§ 12. Mr. Thorpe
asked the Secretary of State for Foreign Affairs what representations he has made to the West German Government about the desirability of the suspension from office of judges against whom writs have now been issued alleging the commission of criminal offences in their judicial capacity during the Third Reich.
§ Mr. Thorpe
Is the hon. Gentleman aware that there were judges during the Third Reich who were responsible for sentencing men to death for trivial offences, such as kicking a customs officer's dog, who still hold high judicial office for the West German Government? In view of the continuing interest of Her Majesty's Government in these people under the Potsdam Agreement, will not the hon. Gentleman impress on the West German Government the need to speed up these inquiries and to suspend these people pending investigations? Is he finally aware that no less than 43 writs have already been issued against such judges alleging judicial murder?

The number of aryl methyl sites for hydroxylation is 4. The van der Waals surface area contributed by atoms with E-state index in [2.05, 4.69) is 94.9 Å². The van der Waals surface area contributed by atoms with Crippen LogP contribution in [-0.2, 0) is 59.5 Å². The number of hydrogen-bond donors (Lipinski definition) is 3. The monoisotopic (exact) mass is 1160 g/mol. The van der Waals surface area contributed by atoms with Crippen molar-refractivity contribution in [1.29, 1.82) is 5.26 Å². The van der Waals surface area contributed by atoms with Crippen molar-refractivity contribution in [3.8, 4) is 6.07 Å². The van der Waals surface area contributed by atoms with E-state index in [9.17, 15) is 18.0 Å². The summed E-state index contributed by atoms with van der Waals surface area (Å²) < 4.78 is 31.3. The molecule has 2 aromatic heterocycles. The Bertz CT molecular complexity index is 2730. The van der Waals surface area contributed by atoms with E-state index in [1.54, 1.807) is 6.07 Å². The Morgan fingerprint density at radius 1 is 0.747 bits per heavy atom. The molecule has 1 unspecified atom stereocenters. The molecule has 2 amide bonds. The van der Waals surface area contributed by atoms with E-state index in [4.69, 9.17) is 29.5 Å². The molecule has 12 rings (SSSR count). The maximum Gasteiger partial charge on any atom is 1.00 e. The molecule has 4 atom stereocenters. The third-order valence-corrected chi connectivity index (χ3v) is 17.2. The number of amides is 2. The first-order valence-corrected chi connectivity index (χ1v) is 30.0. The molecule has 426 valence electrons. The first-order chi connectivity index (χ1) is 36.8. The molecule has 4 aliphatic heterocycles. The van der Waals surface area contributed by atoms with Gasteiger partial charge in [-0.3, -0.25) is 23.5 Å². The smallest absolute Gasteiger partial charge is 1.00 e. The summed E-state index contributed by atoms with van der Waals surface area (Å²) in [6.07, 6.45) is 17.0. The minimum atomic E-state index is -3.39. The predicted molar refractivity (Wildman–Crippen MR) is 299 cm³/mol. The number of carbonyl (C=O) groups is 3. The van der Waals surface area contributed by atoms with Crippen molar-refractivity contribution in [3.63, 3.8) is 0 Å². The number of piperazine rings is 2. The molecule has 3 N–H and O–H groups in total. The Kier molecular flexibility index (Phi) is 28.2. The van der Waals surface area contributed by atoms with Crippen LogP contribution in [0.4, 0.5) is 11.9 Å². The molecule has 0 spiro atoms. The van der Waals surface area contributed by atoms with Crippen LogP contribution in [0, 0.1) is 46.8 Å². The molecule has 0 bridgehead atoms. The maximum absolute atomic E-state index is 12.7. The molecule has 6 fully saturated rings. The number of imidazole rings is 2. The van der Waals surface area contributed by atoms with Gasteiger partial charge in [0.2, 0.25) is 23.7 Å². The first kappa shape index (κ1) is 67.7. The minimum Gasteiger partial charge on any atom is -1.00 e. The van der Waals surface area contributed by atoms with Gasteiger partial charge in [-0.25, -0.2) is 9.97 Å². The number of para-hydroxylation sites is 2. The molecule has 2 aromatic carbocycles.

§ Mr. Allan
Yes, but it is elementary to our conception of justice that a man is not guilty until he is proved to be so. Therefore, the issue of a writ does not mean that he is proved to be guilty. On the other hand, these investigations are going on. There are at present about 100 under investigation out of allegations 893 against 1,100, out of a total of 11,000 judges and judicial officials. The allegations were only sufficiently specific in about 100 cases for them to be investigated.